|Title||Genetic variants in PLG, LPA and SIGLEC 14 as well as smoking contribute to plasma plasminogen levels.|
|Publication Type||Journal Article|
|Year of Publication||2014|
|Authors||Ma Q, Ozel AB, Ramdas S, McGee B, Khoriaty R, Siemieniak D, Li H-D, Guan Y, Brody LC, Mills JL, Molloy AM, Ginsburg D, Li JZ, Desch KC|
|Date Published||2014 Sep 10|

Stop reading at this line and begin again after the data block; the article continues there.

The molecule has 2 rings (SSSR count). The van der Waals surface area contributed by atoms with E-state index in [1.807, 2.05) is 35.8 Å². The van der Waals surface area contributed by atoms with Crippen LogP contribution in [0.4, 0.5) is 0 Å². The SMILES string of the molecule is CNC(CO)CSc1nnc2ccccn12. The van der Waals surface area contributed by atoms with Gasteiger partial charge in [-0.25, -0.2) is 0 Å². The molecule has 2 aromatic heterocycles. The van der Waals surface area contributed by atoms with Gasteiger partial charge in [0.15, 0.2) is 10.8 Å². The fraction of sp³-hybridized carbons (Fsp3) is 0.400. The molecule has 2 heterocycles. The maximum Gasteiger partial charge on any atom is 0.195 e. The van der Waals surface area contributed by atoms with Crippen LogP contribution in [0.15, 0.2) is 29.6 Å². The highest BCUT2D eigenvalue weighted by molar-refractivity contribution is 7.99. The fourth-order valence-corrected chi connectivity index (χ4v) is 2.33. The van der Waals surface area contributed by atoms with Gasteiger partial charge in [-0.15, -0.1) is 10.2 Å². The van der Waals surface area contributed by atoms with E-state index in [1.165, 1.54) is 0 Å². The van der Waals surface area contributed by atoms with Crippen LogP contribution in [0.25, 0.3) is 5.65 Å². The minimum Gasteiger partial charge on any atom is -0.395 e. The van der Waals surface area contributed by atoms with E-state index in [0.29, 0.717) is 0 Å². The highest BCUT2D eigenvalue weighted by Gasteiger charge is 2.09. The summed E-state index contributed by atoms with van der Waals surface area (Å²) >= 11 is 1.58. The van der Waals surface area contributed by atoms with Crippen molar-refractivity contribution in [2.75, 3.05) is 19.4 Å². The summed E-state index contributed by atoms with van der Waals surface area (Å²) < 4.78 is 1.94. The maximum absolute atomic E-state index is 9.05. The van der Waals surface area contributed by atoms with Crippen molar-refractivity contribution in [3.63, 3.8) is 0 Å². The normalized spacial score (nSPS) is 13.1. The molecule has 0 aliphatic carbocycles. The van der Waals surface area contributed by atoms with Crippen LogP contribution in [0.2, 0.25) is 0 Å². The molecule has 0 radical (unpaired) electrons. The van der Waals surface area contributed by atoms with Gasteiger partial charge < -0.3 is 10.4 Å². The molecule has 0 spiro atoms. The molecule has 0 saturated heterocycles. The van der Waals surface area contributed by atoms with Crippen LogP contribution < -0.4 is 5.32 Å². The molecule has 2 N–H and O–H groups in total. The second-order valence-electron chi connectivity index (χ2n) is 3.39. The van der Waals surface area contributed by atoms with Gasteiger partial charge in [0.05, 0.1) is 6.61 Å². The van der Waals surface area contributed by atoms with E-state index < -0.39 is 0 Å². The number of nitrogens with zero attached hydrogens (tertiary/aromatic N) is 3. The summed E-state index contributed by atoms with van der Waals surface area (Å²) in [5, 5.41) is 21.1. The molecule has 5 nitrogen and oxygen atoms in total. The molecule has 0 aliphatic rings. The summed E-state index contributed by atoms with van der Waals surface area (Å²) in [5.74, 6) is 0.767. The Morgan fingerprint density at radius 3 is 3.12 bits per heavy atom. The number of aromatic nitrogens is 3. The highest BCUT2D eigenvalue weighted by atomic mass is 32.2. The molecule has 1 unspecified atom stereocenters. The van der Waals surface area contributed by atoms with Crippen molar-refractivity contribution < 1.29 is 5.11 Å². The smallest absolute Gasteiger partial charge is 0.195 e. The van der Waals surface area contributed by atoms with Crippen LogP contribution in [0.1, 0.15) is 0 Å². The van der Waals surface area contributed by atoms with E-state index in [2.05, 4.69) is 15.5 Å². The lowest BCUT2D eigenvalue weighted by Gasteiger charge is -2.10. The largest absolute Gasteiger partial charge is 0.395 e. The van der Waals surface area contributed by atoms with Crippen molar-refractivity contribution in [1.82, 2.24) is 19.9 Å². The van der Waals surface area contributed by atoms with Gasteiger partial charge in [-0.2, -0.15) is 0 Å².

Plasminogen is the precursor of the serine protease plasmin, a central enzyme of the fibrinolytic system. Plasma levels of plasminogen vary by almost two-fold among healthy individuals, yet little is known about its heritability or genetic determinants in the general population. In order to identify genetic factors affecting the natural variation of plasminogen levels, we performed a genome-wide association study and linkage analysis in a sample of 3,456 young healthy individuals who participated in the Genes and Blood Clotting Study (GABC) or the Trinity Student Study (TSS). Heritability of plasminogen levels was 48.1% - 60.0%. Tobacco smoking and female sex were associated with higher levels of plasminogen. In the meta-analysis, eleven SNPs in two regions reached genome-wide significance (P < 5.0E-8). Of these, nine SNPs were near the PLG or LPA genes on Chr6q26, while two were on Chr19q13 and 5'-upstream of SIGLEC14. These 11 SNPs represented 4 independent signals and collectively explained 6.8% of plasminogen level variation in the study populations. The strongest association was observed for a non-synonymous SNP in the PLG gene (R523W). Individuals bearing an additional copy of this allele had an average of 13.4% decrease in plasma plasminogen level.